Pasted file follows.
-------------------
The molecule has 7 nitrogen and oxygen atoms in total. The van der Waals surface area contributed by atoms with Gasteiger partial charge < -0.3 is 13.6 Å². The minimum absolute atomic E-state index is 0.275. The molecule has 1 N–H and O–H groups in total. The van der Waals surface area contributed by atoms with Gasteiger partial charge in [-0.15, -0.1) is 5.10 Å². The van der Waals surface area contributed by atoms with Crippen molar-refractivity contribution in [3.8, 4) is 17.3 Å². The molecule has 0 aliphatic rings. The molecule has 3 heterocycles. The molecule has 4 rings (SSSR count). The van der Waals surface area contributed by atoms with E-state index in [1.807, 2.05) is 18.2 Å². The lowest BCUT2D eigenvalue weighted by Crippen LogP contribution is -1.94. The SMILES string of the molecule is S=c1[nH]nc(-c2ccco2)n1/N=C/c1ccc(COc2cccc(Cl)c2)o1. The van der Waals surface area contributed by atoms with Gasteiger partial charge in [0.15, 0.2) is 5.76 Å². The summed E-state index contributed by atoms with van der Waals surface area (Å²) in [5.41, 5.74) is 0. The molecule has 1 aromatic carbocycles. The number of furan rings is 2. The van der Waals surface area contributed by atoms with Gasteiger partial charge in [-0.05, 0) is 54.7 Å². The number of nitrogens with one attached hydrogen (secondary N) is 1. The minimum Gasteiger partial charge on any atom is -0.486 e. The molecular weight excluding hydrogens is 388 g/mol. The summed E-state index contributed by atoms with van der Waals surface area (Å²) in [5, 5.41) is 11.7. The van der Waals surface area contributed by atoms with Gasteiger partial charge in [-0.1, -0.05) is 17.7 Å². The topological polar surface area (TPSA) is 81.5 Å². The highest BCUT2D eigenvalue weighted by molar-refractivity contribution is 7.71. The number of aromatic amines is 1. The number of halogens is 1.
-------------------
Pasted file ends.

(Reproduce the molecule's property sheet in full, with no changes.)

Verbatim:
The molecule has 7 nitrogen and oxygen atoms in total. The van der Waals surface area contributed by atoms with Gasteiger partial charge < -0.3 is 13.6 Å². The minimum absolute atomic E-state index is 0.275. The molecule has 1 N–H and O–H groups in total. The van der Waals surface area contributed by atoms with Gasteiger partial charge in [-0.15, -0.1) is 5.10 Å². The van der Waals surface area contributed by atoms with Crippen molar-refractivity contribution in [3.8, 4) is 17.3 Å². The molecule has 0 aliphatic rings. The molecule has 3 heterocycles. The molecule has 4 rings (SSSR count). The van der Waals surface area contributed by atoms with E-state index in [1.807, 2.05) is 18.2 Å². The lowest BCUT2D eigenvalue weighted by Crippen LogP contribution is -1.94. The SMILES string of the molecule is S=c1[nH]nc(-c2ccco2)n1/N=C/c1ccc(COc2cccc(Cl)c2)o1. The van der Waals surface area contributed by atoms with Gasteiger partial charge in [0.15, 0.2) is 5.76 Å². The summed E-state index contributed by atoms with van der Waals surface area (Å²) in [5.41, 5.74) is 0. The molecule has 1 aromatic carbocycles. The number of furan rings is 2. The van der Waals surface area contributed by atoms with Gasteiger partial charge in [-0.05, 0) is 54.7 Å². The number of nitrogens with one attached hydrogen (secondary N) is 1. The minimum Gasteiger partial charge on any atom is -0.486 e. The molecular weight excluding hydrogens is 388 g/mol. The summed E-state index contributed by atoms with van der Waals surface area (Å²) in [5, 5.41) is 11.7. The van der Waals surface area contributed by atoms with Gasteiger partial charge in [-0.1, -0.05) is 17.7 Å². The topological polar surface area (TPSA) is 81.5 Å². The highest BCUT2D eigenvalue weighted by molar-refractivity contribution is 7.71. The number of aromatic amines is 1. The number of halogens is 1.